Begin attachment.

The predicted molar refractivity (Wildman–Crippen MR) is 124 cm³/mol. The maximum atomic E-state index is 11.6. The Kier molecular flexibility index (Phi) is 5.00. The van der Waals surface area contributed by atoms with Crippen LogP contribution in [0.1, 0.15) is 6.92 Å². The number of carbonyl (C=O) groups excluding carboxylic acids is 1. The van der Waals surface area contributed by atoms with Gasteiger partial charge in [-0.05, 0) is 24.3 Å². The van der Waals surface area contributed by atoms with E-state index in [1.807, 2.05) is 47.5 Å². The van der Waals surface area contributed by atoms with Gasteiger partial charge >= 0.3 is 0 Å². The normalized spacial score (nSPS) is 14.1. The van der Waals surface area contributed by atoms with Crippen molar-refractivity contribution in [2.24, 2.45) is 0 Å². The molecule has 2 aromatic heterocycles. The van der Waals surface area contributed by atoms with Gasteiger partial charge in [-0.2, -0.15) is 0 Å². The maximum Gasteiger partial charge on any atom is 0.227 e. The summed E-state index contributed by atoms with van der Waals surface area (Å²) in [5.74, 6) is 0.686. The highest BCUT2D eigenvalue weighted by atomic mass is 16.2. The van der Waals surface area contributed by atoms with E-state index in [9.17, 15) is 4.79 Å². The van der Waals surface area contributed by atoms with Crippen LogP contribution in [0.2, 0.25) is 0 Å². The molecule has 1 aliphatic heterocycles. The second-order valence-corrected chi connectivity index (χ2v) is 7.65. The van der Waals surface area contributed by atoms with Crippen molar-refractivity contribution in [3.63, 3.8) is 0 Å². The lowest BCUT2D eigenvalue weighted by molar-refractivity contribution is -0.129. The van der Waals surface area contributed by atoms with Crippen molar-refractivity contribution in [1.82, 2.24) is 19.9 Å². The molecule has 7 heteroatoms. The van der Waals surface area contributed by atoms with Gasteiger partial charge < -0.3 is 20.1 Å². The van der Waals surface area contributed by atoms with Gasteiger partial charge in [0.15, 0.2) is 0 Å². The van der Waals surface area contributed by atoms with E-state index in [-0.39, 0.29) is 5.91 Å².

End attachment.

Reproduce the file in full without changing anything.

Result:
The predicted molar refractivity (Wildman–Crippen MR) is 124 cm³/mol. The maximum atomic E-state index is 11.6. The Kier molecular flexibility index (Phi) is 5.00. The van der Waals surface area contributed by atoms with Crippen LogP contribution in [0.1, 0.15) is 6.92 Å². The number of carbonyl (C=O) groups excluding carboxylic acids is 1. The van der Waals surface area contributed by atoms with Gasteiger partial charge in [-0.05, 0) is 24.3 Å². The van der Waals surface area contributed by atoms with E-state index in [1.807, 2.05) is 47.5 Å². The van der Waals surface area contributed by atoms with Gasteiger partial charge >= 0.3 is 0 Å². The normalized spacial score (nSPS) is 14.1. The van der Waals surface area contributed by atoms with Crippen molar-refractivity contribution in [2.24, 2.45) is 0 Å². The molecule has 2 aromatic heterocycles. The van der Waals surface area contributed by atoms with Gasteiger partial charge in [-0.2, -0.15) is 0 Å². The maximum Gasteiger partial charge on any atom is 0.227 e. The summed E-state index contributed by atoms with van der Waals surface area (Å²) in [5.74, 6) is 0.686. The highest BCUT2D eigenvalue weighted by atomic mass is 16.2. The van der Waals surface area contributed by atoms with E-state index in [9.17, 15) is 4.79 Å². The van der Waals surface area contributed by atoms with Crippen LogP contribution in [0.2, 0.25) is 0 Å². The molecule has 1 aliphatic heterocycles. The second-order valence-corrected chi connectivity index (χ2v) is 7.65. The van der Waals surface area contributed by atoms with Crippen molar-refractivity contribution in [3.63, 3.8) is 0 Å². The lowest BCUT2D eigenvalue weighted by molar-refractivity contribution is -0.129. The van der Waals surface area contributed by atoms with Crippen molar-refractivity contribution in [1.82, 2.24) is 19.9 Å². The molecule has 7 heteroatoms. The van der Waals surface area contributed by atoms with Gasteiger partial charge < -0.3 is 20.1 Å². The van der Waals surface area contributed by atoms with Gasteiger partial charge in [0.15, 0.2) is 0 Å². The van der Waals surface area contributed by atoms with E-state index in [-0.39, 0.29) is 5.91 Å².